It’s a fleeting moment in time, captured in oil paints some time in 1876. Ilya Repin, fresh out of art school and on a sponsored stay in Paris, spotted a moody young man, leaning on a wall in a back street of Montmartre. The painting ended up in a public collection in Saratov, labelled, simply, этюд (‘Study’). And now it’s back to its city of origin, in a vast retrospective of its painter, in the Petit Palais.
The show is awesome in scope - Repin was active as a young man, when he painted the study, attained fame and patronage as the century wore on, painted Tolstoy (a close friend), several Tsars and Kerensky through revolutions and war, before ending his days in exile in Finland, dying in 1930 embittered and poverty-stricken, unable to afford large canvases and painting on lino instead. All these periods are well represented, with the Paris curators plundering deep the stacks of Repins in the Tretiakov collection in Moscow.
The huge narrative paintings Repin’s probably most famous for are present and correct: his religious procession at Kursk, his haunting portrayal of the last Tsar, Nicholas II, as a nervous boy in the throne room, his sweat-blackened haulers on the Volga. Also on show are the artist's deeply sensitive portraits, from his cute kids to his famous friends - one standout a mad-eyed Mussorgsky, days from death. The humanity of these works through the show’s rather stereotypical title - the notes mention the “mysterious depths of the Russian soul” from the first room - into unfortunate relief.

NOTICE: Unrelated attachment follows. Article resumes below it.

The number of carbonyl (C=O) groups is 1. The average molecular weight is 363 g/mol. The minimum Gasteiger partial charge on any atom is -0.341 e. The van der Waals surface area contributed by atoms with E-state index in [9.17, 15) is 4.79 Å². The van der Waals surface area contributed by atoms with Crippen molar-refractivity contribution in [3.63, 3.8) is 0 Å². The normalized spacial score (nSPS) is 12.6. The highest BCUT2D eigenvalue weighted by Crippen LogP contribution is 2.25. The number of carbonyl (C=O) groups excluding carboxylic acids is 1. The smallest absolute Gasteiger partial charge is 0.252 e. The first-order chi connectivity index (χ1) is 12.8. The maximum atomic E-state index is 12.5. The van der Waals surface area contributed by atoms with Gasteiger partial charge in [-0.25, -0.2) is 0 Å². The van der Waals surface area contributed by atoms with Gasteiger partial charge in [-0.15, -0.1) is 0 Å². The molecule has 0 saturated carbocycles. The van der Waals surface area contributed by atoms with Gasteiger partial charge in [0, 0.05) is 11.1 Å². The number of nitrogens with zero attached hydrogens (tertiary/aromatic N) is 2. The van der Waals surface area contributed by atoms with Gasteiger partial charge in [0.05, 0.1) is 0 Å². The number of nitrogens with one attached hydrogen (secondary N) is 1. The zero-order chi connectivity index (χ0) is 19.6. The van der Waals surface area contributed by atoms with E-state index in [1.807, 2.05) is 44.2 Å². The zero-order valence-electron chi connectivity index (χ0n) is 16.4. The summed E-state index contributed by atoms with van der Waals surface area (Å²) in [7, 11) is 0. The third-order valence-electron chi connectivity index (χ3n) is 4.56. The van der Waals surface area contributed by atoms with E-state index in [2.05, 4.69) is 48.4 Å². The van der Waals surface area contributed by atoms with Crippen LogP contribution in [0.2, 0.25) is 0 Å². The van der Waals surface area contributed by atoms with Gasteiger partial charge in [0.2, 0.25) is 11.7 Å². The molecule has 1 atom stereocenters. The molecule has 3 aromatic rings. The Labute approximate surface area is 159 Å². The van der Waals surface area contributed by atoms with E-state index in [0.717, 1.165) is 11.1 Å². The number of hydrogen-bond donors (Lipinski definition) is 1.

But anyway, it’s that enigmatic young man that swims into my mind now, safely back in London. Repin hadn’t had much of a career at all when he painted the scene - far from the Ukrainian village he grew up in. Far from fame and rich collector friends. Far from revolution, war and exile. The style’s obviously indebted to the Impressionists just coming to prominence at that time. But there’s an extra twist of mystery.
The subject’s face is obliterated (it’s only a small study, after all), his withholding yet confident mood connoted only through his slouchy posture, those hunched shoulders, the suggestion of balled fists. The mood contrasted with the very grand surroundings; the huge rooms of the misleadingly-named Petit Palais, the thick crowds of curious Parisian pensioners here for the show. And the stories and celebrities on wall after wall, room after room, all around.
Repin’s justifiable self regard comes through in many other of his portraits, a big proportion of the canvas taken up by the messy scrawl of his Cyrillic signature. This study is unsigned, undated. A moment in time lost for us, to be viewed just once, assuming you’re not going to be in or near Saratov in future. Or not quite lost, because I haven’t forgotten it. And, by writing about it, lodging that lost moment, immortalised in oil paint, a little further into memory…
Ilya Repin: Painting the soul of Russia is at the Petit Palais (Paris). 05 October 2021 - 23 January 2022